3. “GMO free” is another one that pisses me off, especially on corn products, grain etc. Every cultivar we eat has been modified by human selection to some degree, including all the supermarket meat. Unless you’re living in the jungle, your food is not GMO free.

      1. The troublemaker son almost got us killed at whole foods, when he demanded to be assured that the hairbrush was GMO free and Gluten Free. Then he threw a fit over the lack of black m&m’s and said “Racisssss” over and over again OBVIOUSLY taking the piss.
        I thought we’d be chased out the door by hairy middle aged women.

        1. YES! Now *that* is fun!
          (And, yes, this is why my family – up and down and across the tree – normally won’t let me in places like that.)

  18. Just remember, next time you go to the movies, someone sitting near you thought ‘Purge’ and ‘Saw’ were cool…

    1. …so I should just wait for the DVD/Blu-ray?

      To be honest, the only movies I’ve seen in theaters lately have been the comic book movies. Mostly the Marvel Cinematic Universe.

      (Though I must admit I prefer the DVDs. I can rewind.) 😀

      1. I prefer DVD to Bluray because the fast forward is better for skimming. Which says something about my attention span.

        The last big release film I saw in the theatre was THE TWO TOWERS. Since then, I’ve seen one small release documentary; JIRO DREAMS OF SUSHI (which I recommend).

        1. Last big release? Gosh, it depends on the definition of big release. We saw Wind River in theatre, and KIMI NO NA WA./YOUR NAME, will certainly see the new Thor flick … hope Blade of the Immortal opens around here.

          1. The household has visited theatres for certain TCM theatrical showings of classic films. We saw Princess Bride big screen that way, and North By Northwest. Downtown we’ve a vintage theatre from the Twenties and have attended for some of their exhibitions of such films as The Searchers. Some films just have to be seen on large screen with theatrical sound and an audience — the collective gasp! from the audience when Alan Arkin’s character leaps out of the shadows in Wait Until Dark always gets me, even though I can count the seconds until it happens; some things just entail a collective moment.

            1. One thing i will miss about L.A. is the showings of classic sci-fi films at The Egyptian. Got to see 2001 in the theater on film that way, along with many others.

        2. As age, diabetes and other factors dictate more and more of my options I find a certain comfort in being able to hit PAUSE for a brief relief.

        3. Hrm,, not sure I ever watched anything on Bluray… DVD is/was “good enough” and Bluray just seemed excess in many ways.. and that whole thing where the thing ON the disc has to be considered worth the time to watch. Come to think of, last movie I saw was Star Wars 7 – and that was in self-defense (know WTH everyone else is going on about).

      2. I have not been doing the DC theatrical flicks, in part because one family member has declared one comic book mythos sufficient to absorb, but I spent an inordinate amount of time this afternoon watching videos discussing the recently announced casting of Zachary “Chuck” Levi as the Big Red Cheese. He’s an interesting pick with the acting chips to play(the original!) Captain Marvel but I think Adam Baldwin physically (especially facially) better suited for the character. Shazam!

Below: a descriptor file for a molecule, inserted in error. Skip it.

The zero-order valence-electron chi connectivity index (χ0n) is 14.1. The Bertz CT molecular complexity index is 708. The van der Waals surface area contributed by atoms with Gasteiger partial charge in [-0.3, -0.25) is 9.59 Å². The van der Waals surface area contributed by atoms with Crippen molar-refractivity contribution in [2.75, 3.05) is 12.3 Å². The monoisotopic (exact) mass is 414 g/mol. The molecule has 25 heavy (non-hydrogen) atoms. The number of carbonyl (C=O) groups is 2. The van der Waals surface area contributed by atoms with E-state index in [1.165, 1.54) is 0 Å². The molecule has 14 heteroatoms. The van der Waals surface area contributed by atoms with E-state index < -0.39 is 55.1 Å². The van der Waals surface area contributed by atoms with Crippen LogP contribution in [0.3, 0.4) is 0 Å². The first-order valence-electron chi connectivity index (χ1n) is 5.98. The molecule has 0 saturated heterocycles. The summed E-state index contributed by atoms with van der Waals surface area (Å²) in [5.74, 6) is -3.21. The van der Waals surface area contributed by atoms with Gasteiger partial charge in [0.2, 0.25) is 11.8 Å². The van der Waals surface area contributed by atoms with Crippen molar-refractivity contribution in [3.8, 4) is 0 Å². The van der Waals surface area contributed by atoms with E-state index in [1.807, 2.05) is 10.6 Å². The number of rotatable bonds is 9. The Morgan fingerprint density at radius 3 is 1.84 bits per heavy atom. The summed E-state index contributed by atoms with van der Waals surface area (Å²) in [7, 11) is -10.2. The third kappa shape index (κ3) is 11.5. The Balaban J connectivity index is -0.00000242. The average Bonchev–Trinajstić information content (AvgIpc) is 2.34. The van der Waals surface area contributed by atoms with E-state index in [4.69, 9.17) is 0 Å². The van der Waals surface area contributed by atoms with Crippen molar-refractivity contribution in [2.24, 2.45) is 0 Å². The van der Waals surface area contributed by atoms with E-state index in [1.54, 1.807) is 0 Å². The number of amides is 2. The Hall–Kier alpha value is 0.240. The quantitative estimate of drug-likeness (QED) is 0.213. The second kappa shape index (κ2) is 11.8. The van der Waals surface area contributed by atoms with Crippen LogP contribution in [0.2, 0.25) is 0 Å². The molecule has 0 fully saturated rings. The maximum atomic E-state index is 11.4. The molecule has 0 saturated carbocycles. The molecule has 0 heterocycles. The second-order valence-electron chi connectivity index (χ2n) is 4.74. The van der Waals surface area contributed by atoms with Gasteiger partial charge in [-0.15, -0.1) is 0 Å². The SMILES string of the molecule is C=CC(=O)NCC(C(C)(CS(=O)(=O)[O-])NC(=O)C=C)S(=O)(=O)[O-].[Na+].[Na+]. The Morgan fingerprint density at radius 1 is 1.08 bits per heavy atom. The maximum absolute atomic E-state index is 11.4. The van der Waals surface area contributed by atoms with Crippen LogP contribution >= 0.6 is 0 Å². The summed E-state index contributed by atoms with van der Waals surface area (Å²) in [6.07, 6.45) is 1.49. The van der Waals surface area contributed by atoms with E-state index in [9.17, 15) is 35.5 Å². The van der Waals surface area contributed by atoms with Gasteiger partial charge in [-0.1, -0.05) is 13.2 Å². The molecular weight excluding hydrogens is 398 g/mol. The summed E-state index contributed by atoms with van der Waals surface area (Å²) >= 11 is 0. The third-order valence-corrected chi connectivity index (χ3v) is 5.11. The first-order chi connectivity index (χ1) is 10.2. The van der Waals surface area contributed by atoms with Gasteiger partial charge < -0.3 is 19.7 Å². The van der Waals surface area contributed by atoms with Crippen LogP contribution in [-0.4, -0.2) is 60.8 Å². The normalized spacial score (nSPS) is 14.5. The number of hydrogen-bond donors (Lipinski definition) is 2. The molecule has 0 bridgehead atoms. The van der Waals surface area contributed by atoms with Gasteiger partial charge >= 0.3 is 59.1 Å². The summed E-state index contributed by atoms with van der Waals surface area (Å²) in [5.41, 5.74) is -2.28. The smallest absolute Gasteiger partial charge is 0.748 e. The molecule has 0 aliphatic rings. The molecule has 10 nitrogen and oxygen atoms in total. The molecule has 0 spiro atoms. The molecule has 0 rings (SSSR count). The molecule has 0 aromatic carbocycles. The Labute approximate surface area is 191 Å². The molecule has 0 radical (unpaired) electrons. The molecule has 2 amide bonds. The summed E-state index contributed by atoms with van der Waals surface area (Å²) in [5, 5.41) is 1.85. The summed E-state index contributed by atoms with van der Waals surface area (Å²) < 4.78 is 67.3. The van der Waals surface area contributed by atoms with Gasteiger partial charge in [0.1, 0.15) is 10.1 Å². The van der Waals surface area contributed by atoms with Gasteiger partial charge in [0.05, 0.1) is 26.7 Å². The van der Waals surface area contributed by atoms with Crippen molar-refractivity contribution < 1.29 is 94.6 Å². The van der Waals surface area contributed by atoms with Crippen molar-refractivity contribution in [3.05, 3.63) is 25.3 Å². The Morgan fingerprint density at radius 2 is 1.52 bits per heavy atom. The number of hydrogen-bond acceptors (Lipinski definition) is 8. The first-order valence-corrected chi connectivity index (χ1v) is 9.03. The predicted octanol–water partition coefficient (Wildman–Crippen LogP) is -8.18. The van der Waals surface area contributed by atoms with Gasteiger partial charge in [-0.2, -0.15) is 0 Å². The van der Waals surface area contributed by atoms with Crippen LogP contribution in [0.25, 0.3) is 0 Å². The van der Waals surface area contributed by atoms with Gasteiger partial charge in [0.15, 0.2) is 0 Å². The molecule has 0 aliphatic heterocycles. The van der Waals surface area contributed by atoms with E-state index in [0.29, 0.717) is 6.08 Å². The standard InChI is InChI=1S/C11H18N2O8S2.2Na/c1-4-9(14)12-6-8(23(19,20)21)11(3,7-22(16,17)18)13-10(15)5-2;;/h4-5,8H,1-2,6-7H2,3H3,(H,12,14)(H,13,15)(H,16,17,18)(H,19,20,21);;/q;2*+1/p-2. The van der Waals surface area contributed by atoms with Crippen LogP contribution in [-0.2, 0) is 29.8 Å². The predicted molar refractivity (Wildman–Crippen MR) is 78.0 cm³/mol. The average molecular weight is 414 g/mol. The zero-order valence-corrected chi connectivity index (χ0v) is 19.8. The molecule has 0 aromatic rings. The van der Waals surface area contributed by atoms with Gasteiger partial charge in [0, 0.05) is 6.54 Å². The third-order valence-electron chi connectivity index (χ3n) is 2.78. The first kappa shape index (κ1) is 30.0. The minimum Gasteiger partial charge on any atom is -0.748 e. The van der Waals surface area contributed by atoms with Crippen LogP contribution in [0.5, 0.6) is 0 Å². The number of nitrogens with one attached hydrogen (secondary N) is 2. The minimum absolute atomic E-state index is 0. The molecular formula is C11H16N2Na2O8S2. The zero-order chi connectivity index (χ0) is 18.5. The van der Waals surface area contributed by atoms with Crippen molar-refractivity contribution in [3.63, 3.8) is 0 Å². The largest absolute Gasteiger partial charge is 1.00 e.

1. I think the only DC movie I saw was Wonder Woman. I definitely enjoyed it, though I haven’t gotten the DVD yet. I snatched up the Guardians of the Galaxy 2 DVD as soon as I could, though.

          So I can laugh and not-cry when I want to.

    1. No. ‘Barbarians’ worked under restraints, just not the same ones as the people calling them ‘Barbarians’.

      An unrestrained man is called an ‘oaf’.

        1. A savage can manage pretty well on his own, with minimal,tools (until he makes some). There are damned few savages in the US right now. There are vast numbers of oafs, and a dismaying number of thugs.

  19. What you’re describing is the original sin:

    [The serpent] said to the woman, “Even if God said not to eat from any tree in the garden—” The woman interrupted, “We can eat from every tree in the garden, except that one in the middle […][…] And the woman saw that the tree was good for food…

    Animals cannot sin. When the lion kills the cubs in a pride he’s just taken over, that’s his nature, that’s the Command of the Creator for the behavior of the species—the two are identical.

    That’s why the Eden story puts the temptation in the mouth of a beast: “Even if God said not to eat it, you know it’s good to eat—are you really going to deny your nature and let a verbal command override your instincts?” And the result is more object lesson than punishment: Nature gives us weeds and thorns and labor pains and venomous serpents—human effort “unnaturally” gives us bread and epidurals and antivenin. You don’t get to use those and still claim, “I’m just doing what comes naturally” when it comes to moral behavior.

  20. Alright, brain must be off (yes, more than usual…) perhaps residual effects of the silly clock-shifting. I have no place to put the idea, but the title here has me contemplating a line that seems to make no sense: They walk like toasters.